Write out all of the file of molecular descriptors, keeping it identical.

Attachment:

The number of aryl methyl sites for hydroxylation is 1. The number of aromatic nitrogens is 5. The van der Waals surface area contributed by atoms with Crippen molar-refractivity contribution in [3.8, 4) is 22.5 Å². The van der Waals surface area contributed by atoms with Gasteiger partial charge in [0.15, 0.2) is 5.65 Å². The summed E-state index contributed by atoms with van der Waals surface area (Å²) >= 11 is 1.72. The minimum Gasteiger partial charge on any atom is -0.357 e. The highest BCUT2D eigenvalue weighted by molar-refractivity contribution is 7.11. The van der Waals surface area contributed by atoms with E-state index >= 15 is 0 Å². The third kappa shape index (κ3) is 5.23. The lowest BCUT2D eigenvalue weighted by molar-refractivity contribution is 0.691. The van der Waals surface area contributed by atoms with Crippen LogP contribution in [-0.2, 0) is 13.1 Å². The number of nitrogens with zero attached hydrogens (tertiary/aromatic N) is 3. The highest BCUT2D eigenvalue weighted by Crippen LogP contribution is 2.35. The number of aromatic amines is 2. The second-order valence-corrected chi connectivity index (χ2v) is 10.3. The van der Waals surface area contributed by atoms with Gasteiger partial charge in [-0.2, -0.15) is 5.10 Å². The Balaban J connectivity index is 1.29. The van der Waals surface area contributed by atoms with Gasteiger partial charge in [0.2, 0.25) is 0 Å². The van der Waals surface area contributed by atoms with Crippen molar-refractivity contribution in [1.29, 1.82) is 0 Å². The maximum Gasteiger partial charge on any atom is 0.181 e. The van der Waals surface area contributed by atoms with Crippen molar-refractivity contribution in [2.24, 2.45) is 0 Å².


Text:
The number of aryl methyl sites for hydroxylation is 1. The number of aromatic nitrogens is 5. The van der Waals surface area contributed by atoms with Crippen molar-refractivity contribution in [3.8, 4) is 22.5 Å². The van der Waals surface area contributed by atoms with Gasteiger partial charge in [0.15, 0.2) is 5.65 Å². The summed E-state index contributed by atoms with van der Waals surface area (Å²) >= 11 is 1.72. The minimum Gasteiger partial charge on any atom is -0.357 e. The highest BCUT2D eigenvalue weighted by molar-refractivity contribution is 7.11. The van der Waals surface area contributed by atoms with E-state index >= 15 is 0 Å². The third kappa shape index (κ3) is 5.23. The lowest BCUT2D eigenvalue weighted by molar-refractivity contribution is 0.691. The van der Waals surface area contributed by atoms with Crippen LogP contribution in [-0.2, 0) is 13.1 Å². The number of nitrogens with zero attached hydrogens (tertiary/aromatic N) is 3. The highest BCUT2D eigenvalue weighted by Crippen LogP contribution is 2.35. The number of aromatic amines is 2. The second-order valence-corrected chi connectivity index (χ2v) is 10.3. The van der Waals surface area contributed by atoms with Gasteiger partial charge in [-0.2, -0.15) is 5.10 Å². The Balaban J connectivity index is 1.29. The van der Waals surface area contributed by atoms with Gasteiger partial charge in [0.2, 0.25) is 0 Å². The van der Waals surface area contributed by atoms with Crippen molar-refractivity contribution in [1.29, 1.82) is 0 Å². The maximum Gasteiger partial charge on any atom is 0.181 e. The van der Waals surface area contributed by atoms with Crippen molar-refractivity contribution in [2.24, 2.45) is 0 Å².